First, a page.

Scottish schools are aiming to reopen full-time with no physical distancing in August if coronavirus continues to be suppressed, John Swinney has said.
Schools had been preparing to return with a "blended" model of face-to-face teaching and at-home learning.
But the education secretary said "significant progress" had been made in controlling the spread of the virus.
Mr Swinney said ministers were now preparing for all schools to open full-time in August.
He had previously targeted having pupils spend at least half their time physically in the classroom, leading to concerns from parents.
Opposition parties said the move was a "u-turn" and a "climbdown" which had been forced by public pressure.
And union bosses said other measures would need to be put in place to keep staff and pupils safe, such as the use of face coverings and routine testing of teachers.
Schools have faced difficulty in working out how to bring pupils back in August while maintaining the current 2m (6ft 6in) physical distancing rule, leading to the blended learning plans.
Mr Swinney said the blended learning plan was a "necessary" contingency plan, drawn up a time when the outlook was "bleak" - but that "the picture looks more positive" now.
He said: "When we prepared our plans back in May I frankly would not have imagined we would have made as much progress in virus suppression as we have.
"It is this more positive outlook that allows the Scottish government to make this change in planning for schools."
'I was having to consider quitting work under blended learning'
Penni Brown from Edinburgh is "so unbelievably relieved" that the Scottish government is now planning to have all schools back full-time from August.
She has five children, two of them dyslexic, and she had to give them a lot of support as online learning was too much for them.
She told BBC Scotland: "I was having to consider resigning from work under blended learning, as with five kids they would all be at school at different times. I felt passionately enough about it to fight for all of Scotland's children, not just my own.
"I don't believe the science justifies "blended learning" or social distancing amongst children. I think it may be suitable for teachers to remain socially distanced while allowing children to interact normally.
"My heart was breaking for only children and parents of special needs kids as well as many vulnerable families for whom this is pushing them over the edge."
Mr Swinney said full time schooling for all pupils was "the aim the government is now working towards", with no physical distancing rules to be enforced in classrooms.
However, he stressed that this was strictly conditional on Covid-19 continuing to be suppressed and "stringent" safety measures being put in place for staff and pupils.
And he said that blended learning may still have to be implemented if infection rates rise again, warning that "there are no certainties with this virus".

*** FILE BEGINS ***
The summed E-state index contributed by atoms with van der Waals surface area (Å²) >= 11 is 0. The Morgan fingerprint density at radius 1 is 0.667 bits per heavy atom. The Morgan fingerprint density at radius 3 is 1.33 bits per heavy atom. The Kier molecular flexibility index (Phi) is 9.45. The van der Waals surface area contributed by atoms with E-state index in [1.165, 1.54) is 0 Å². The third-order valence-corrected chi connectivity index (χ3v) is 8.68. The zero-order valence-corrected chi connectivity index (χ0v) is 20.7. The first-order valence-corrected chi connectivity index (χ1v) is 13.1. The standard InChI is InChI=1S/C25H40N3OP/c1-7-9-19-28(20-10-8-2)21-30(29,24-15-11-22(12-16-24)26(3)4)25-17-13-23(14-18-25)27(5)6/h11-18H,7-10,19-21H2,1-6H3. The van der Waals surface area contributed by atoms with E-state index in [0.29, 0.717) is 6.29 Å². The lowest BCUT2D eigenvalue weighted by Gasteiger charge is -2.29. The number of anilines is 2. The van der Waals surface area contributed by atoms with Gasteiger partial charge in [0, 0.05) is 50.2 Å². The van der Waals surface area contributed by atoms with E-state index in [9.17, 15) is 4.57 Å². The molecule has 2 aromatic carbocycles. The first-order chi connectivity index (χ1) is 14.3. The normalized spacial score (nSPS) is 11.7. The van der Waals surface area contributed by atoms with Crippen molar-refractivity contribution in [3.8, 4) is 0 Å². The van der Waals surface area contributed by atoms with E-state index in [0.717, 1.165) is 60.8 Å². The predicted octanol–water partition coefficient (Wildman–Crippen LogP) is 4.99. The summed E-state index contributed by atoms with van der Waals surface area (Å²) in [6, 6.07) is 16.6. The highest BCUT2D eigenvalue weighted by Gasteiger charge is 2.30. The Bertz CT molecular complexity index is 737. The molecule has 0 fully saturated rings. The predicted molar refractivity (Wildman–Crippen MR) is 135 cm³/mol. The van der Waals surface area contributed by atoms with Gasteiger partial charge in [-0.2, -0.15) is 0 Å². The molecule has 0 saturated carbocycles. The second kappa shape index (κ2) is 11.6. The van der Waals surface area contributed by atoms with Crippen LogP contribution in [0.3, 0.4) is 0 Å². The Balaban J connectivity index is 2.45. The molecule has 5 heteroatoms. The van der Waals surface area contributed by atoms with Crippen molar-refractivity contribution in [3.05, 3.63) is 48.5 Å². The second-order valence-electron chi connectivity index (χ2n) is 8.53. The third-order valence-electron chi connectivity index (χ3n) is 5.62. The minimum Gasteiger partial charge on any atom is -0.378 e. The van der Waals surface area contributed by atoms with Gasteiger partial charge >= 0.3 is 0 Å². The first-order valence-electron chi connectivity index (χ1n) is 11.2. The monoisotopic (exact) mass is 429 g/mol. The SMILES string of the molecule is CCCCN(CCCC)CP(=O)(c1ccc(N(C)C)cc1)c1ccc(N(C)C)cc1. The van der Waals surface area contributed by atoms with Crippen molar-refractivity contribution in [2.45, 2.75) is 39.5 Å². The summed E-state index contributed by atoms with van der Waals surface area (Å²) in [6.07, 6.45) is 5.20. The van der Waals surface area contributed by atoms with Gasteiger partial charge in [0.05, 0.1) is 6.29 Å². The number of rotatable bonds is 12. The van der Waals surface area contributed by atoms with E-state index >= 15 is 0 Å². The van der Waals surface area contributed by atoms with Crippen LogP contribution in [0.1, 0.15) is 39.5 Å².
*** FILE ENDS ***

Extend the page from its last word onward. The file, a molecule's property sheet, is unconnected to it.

The education secretary also announced an extra £100m of funding over two years to help children return to school and "recover any lost ground".
And he said £30m would be spent on laptops for the 70,000 most disadvantaged pupils, amid concerns about the impact of home learning on the attainment gap.
Just last Sunday, John Swinney said it was "unlikely" schools would return to normal within the coming school year.
Today, he has told MSPs that they could return to normal - or something far more akin to it, with no physical distancing at all - within seven weeks.
So in a little over a week there has been a remarkable change of tack from the government.
It has certainly been enabled by the progress made in suppressing coronavirus, but a key factor will also have been the increasingly vocal concerns of parents - who during that same week were receiving letters from schools underscoring the reality of the "blended" learning model.
But for all the opposition talk of u-turns and climbdowns, what those parents will ultimately care about is what is actually delivered in classrooms come August.
If Mr Swinney's vision of a return to normality can be delivered, the politics around it may largely be forgotten.
Council umbrella body Cosla said the statement from Mr Swinney was "a significant change in direction".
Spokesman Stephen McCabe said local authorities would "work with the Scottish government, trade unions, parent organisations and children and young people representatives to consider the implications and practicalities of a full time return for pupils in August".
The EIS union said "a great deal of work at school level has already gone into planning for a blended learning model" and that there would need to be "time to adjust plans and conduct revised risk assessments".
General secretary Larry Flanagan said there needed to be "appropriate mitigations" to protect staff and pupils, such as the use of face coverings, "proactive" testing of teachers and physical distancing between pupils and staff.
While opposition parties broadly welcomed the move, they were critical of the government's handling of the issue.
As recently as 14 June, Mr Swinney had said it was "unlikely" that schools could return to normal within the current school year, suggesting that the 2021 exam diet may need to be pushed back.
The Scottish Conservatives said the "screeching u-turn" had been forced on the government by "relentless campaigning from all quarters" and an "outburst of anger from parents".
Education spokesman Jamie Greene said: "The sad truth is that until now, recent events have exposed nothing but a complete vacuum of leadership in the handling of this issue."
Scottish Labour accused Mr Swinney of "the mother and father of all ministerial climb-downs", with education spokesman Iain Gray saying the government had produced "a completely new plan at the last possible moment".